The universe's clock might have bigger ticks than we imagine

rod

Oct 22, 2019
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My note. An important statement about this new model for time is in the report. "While verifying that such a fundamental unit of time exists is beyond our current technological capabilities, it is more accessible than previous proposals, such as the Planck time, the researchers said in their paper. Derived from fundamental constants, the Planck time would set the tiniest measurable ticks at 10^(minus 44) seconds, or a ten-thousandth of a billionth of a billionth of a billionth of a billionth of a billionth of a second, according to Universe Today."

The report points out problems between QM and GR definition of time. "But certain objects — like black holes, which condense enormous mass into an inconceivably tiny space — can't be fully described without a theory of everything known as quantum gravity."

The QM definition of time and GR definition of time do not play together. Presently, no test using the empirical world confirms the model of time reported here because *verifying that such a fundamental unit of time exists is beyond our current technological capabilities*. There is no empirical world test(s) that demonstrates quantum gravity is real either (e.g. graviton field or graviton particles). The QM model used to explain the origin of the universe in BB cosmology today (e.g. repulsive gravity, 3D space expanding > 1E+20 c velocity) cannot be called *natural law* explanations like we see for Newton's laws of motion, the laws of Thermodynamics, law of gravity, or Kepler's planetary laws based upon elliptical orbits.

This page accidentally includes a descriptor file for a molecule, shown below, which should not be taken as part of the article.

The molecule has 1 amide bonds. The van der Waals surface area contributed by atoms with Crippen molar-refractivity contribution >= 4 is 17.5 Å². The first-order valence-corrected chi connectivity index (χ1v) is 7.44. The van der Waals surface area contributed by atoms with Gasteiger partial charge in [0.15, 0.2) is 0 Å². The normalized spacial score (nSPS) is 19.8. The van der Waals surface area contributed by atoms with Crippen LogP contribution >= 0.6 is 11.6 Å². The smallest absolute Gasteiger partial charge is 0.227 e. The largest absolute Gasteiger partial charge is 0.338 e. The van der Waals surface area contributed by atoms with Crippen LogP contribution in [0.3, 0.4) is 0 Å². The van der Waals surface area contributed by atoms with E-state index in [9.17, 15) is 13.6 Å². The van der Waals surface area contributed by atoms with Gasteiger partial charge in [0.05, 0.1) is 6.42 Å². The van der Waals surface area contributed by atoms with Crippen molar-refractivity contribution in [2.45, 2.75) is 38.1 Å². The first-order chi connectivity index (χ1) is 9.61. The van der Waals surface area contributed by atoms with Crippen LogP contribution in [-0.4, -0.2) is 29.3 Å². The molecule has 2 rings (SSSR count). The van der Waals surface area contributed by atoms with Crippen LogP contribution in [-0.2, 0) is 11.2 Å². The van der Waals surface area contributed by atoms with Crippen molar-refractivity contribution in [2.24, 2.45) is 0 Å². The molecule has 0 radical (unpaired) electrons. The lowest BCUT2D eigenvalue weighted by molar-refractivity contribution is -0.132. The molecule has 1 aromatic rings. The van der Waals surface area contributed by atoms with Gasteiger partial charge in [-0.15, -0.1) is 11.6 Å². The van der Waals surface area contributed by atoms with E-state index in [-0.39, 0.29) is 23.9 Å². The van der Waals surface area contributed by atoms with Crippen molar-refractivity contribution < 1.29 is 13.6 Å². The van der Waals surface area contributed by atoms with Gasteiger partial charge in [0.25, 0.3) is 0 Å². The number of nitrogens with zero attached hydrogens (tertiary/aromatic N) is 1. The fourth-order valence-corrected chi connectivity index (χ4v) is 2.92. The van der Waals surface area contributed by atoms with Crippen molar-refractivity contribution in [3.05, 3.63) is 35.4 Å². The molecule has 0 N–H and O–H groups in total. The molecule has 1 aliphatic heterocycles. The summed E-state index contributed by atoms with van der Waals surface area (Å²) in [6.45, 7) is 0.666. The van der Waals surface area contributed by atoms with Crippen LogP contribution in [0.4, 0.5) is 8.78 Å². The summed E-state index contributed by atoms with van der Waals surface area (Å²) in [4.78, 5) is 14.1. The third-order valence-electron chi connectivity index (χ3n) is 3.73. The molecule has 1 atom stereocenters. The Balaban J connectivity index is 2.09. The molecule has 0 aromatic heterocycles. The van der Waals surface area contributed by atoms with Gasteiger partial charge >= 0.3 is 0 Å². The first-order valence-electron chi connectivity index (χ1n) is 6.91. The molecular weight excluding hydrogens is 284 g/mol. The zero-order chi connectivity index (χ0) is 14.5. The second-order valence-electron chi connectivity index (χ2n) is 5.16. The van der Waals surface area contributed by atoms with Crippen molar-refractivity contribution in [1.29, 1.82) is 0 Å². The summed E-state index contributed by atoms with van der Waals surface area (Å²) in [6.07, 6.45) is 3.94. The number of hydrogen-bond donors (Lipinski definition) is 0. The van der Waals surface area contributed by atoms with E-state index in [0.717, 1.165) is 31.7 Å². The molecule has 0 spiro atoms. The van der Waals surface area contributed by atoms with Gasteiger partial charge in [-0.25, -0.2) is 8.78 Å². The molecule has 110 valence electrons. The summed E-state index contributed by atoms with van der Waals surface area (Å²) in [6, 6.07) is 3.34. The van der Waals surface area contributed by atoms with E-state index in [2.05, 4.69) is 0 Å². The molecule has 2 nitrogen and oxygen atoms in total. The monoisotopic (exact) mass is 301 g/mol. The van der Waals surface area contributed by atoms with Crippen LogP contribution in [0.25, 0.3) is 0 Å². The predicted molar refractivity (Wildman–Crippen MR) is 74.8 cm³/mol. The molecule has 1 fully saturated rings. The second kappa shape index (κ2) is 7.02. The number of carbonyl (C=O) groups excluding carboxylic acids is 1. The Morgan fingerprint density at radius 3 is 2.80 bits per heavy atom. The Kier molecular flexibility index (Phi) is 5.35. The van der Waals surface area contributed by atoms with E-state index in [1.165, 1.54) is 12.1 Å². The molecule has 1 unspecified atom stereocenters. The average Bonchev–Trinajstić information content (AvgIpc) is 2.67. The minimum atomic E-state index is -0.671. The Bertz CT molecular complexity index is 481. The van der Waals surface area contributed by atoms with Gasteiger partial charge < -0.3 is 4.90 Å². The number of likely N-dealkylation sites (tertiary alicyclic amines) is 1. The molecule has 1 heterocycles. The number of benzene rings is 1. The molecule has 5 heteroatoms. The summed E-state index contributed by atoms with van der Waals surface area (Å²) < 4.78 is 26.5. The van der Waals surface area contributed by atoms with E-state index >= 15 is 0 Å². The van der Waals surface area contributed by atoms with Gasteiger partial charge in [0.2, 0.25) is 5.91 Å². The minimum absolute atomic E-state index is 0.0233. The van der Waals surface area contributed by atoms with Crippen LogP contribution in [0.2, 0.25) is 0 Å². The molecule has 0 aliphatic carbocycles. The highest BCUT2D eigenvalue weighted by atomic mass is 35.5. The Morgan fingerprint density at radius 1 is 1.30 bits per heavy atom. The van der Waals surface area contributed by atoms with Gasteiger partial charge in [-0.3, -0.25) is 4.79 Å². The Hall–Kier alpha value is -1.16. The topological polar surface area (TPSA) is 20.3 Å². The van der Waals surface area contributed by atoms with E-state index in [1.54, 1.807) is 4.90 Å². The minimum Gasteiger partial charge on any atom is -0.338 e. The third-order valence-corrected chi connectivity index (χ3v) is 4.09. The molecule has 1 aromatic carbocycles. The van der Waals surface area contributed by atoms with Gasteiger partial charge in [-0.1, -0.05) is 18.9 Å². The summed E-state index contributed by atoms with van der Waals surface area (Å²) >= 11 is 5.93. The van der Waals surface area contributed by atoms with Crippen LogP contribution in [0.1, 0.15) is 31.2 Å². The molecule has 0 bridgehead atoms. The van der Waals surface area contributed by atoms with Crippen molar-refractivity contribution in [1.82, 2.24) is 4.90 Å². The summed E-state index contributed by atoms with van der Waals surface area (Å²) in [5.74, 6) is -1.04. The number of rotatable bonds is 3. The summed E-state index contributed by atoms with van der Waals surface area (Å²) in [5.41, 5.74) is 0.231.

Jul 19, 2020
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Wouldn't 10^(-44) be one hundredth of a millionth of a billionth of a billionth of a billionth of a billionth?

"ten-thousandth of a billionth of a billionth of a billionth of a billionth of a billionth" is 10^(-49)

I figure that each billionth is equal to 9 decimal places (since 1 billion = 10^9), and there is five of them, so that's 45 decimal places, plus the ten-thousandth is four more.
 

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